"When you are sorrowful
look again in your heart, and you shall see
that in truth
you are weeping for that which has been your delight."
Yesterday was my birthday. And, I wanted to have no plan whatsoever, a completely rare request on my part. My beau put in quite a bit of effort to gather a dinner together, a hotel room, the next day's happenings, and not everything turned out the way he or I had hoped, but I set an intention before it all began: today will be the best day of my life.
In general, my birthdays are not so great. My family never celebrated them, except to eat "long life noodles" for dinner followed by a Chinese-style fruit and light cream cake. There's always something that is a bit melancholy, bittersweet, imperfect about the day. Rather than fighting it, I chose to embrace the day for the lessons that would be offered, the perfection that exists just because I accept everything as is. It was something I spent the weekend being steeped in, learning from master teachers at San Diego's Yoga Journal Conference on how to be whole. So, I did my best.
My beau and I had gotten into a fight the day before and the way that our disagreements go, they tend to trail onwards (I am not one of those who easily forgets or forgives or lets go). The day before my birthday had arrived and we were on the precipice of deciding whether we should still follow-through with plans or ditch everything altogether. We're both stubborn, and perhaps that is why we chose the former, in hopes that things would be nice between us, because there was an expectation already set that things had to be so, by the mere fact that it was my day of birth 34 years ago.
I woke up with sadness in the hotel room and spent a nice long while on the cool granite-tiled bathroom floor playing soothing music, journaling, and simply praying for guidance or/and grace. After I took a shower, I made my way downstairs for a cup of coffee as my beau continued to sleep, and began to explore the modern hotel on my own. The lower floor led to locked conference rooms and comfortable seats in the dimly lit hallway, so I perched on one, hot black coffee in hand, and embraced the stillness.
I asked for a sign, what I should know on this day, reassurance that I am on the right path and things are okay, regardless of how they might appear on the surface. I closed my eyes, breathed. I indulged in the humble moment. Then, I opened my eyes and searched for the signs. All the master teachers throughout the weekend reminded me that miracles are everywhere, in every moment, and all we need to do is open our eyes to them. If we look, then we'll see.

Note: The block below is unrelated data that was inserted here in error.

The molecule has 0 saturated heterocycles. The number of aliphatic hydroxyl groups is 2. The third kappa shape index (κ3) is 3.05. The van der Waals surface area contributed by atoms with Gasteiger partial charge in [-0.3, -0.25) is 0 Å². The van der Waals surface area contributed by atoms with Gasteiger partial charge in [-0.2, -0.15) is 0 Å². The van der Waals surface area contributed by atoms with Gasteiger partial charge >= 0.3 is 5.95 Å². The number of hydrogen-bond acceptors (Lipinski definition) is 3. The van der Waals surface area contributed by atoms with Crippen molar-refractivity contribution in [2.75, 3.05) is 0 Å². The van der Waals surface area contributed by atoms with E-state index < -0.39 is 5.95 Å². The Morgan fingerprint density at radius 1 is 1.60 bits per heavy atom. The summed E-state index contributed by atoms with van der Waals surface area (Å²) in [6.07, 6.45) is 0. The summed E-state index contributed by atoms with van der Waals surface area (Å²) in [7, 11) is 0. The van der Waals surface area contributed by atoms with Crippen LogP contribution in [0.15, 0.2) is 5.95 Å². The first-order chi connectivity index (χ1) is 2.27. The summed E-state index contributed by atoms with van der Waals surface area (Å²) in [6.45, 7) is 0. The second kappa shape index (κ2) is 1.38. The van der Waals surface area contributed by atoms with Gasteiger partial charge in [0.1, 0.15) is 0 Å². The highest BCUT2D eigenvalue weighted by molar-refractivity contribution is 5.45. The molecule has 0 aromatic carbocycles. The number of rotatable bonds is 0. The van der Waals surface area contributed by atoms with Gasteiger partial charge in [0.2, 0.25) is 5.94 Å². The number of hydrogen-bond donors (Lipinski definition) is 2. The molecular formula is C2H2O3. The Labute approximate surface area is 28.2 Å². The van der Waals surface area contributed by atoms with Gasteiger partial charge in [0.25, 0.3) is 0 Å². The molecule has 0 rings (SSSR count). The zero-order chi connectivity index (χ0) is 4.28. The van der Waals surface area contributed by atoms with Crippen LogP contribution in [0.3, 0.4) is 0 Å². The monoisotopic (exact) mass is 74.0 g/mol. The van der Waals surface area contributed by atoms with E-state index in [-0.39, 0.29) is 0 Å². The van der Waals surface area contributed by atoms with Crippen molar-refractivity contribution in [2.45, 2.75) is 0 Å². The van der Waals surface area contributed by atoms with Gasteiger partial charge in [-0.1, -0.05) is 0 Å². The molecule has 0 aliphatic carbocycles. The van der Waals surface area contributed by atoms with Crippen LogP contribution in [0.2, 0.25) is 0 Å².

So I began to look. I got up, walked slowly down the hallway back to the elevator, in preparation to go to our room, and as I made my way, there it was, underneath the glass stairway up to the lobby. A giant mural where, in the bottom right corner, was painted with a heart and the word "you" with an exclamation point. I smiled, and thanked the Universe. But, She wasn't done. As I stepped towards the elevator buttons, the rug beneath me revealed two hands, fingers touching in the shape of a heart, with the thumbs at the base and all the other fingers curled around for the left and right curves.
"Love you" and a symbol of a heart. Enveloping all my senses before I made my way back to the room. The elevator arrived and I stepped in, but quickly turned right back out. I wanted to savor the moment a bit more, believing that when you ask for help, the Universe reminds you that it's there.
The day turned out nicely, though I wouldn't say that it wasn't tinged with a bit of shadow. One of the parts of our argument is that we could benefit from being kinder to one another, especially in the heat of the moment, to move away from needing to be right and resolve the situation, to take the longview perspective rather than focusing on all that's wrong and not working.
I have no idea how things will turn out. I just know that I'll keep looking for help, opening up beyond my comfort zone, and hoping that as I move into my 34th year of existence, the wisdom of the world will continue to unfold before me, so that I can get lost in the beauty of what is, rather than constantly feeling like I'm falling short of how I'd like for things to be.